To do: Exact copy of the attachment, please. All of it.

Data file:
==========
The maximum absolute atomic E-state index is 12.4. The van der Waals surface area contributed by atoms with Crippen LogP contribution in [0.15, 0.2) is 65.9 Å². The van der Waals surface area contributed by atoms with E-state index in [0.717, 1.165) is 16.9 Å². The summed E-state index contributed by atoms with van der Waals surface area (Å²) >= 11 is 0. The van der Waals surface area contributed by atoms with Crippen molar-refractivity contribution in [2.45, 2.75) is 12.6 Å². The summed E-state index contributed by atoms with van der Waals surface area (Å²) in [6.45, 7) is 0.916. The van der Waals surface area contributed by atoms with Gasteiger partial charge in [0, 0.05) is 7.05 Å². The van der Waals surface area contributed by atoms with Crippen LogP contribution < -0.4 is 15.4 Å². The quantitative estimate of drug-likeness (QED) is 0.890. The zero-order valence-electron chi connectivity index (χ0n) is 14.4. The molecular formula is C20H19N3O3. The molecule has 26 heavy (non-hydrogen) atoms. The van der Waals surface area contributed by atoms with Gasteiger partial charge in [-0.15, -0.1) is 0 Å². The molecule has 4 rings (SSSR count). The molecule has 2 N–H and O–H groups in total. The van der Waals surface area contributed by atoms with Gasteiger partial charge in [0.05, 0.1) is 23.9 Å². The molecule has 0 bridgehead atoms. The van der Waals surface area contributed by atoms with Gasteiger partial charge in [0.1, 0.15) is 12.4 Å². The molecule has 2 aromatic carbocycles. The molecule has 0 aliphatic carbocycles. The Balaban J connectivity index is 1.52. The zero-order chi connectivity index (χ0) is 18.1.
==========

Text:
The maximum absolute atomic E-state index is 12.4. The van der Waals surface area contributed by atoms with Crippen LogP contribution in [0.15, 0.2) is 65.9 Å². The van der Waals surface area contributed by atoms with E-state index in [0.717, 1.165) is 16.9 Å². The summed E-state index contributed by atoms with van der Waals surface area (Å²) >= 11 is 0. The van der Waals surface area contributed by atoms with Crippen molar-refractivity contribution in [2.45, 2.75) is 12.6 Å². The summed E-state index contributed by atoms with van der Waals surface area (Å²) in [6.45, 7) is 0.916. The van der Waals surface area contributed by atoms with Gasteiger partial charge in [0, 0.05) is 7.05 Å². The van der Waals surface area contributed by atoms with Crippen LogP contribution < -0.4 is 15.4 Å². The quantitative estimate of drug-likeness (QED) is 0.890. The zero-order valence-electron chi connectivity index (χ0n) is 14.4. The molecular formula is C20H19N3O3. The molecule has 26 heavy (non-hydrogen) atoms. The van der Waals surface area contributed by atoms with Gasteiger partial charge in [-0.15, -0.1) is 0 Å². The molecule has 4 rings (SSSR count). The molecule has 2 N–H and O–H groups in total. The van der Waals surface area contributed by atoms with Gasteiger partial charge in [0.05, 0.1) is 23.9 Å². The molecule has 0 bridgehead atoms. The van der Waals surface area contributed by atoms with Gasteiger partial charge in [0.1, 0.15) is 12.4 Å². The molecule has 2 aromatic carbocycles. The molecule has 0 aliphatic carbocycles. The Balaban J connectivity index is 1.52. The zero-order chi connectivity index (χ0) is 18.1.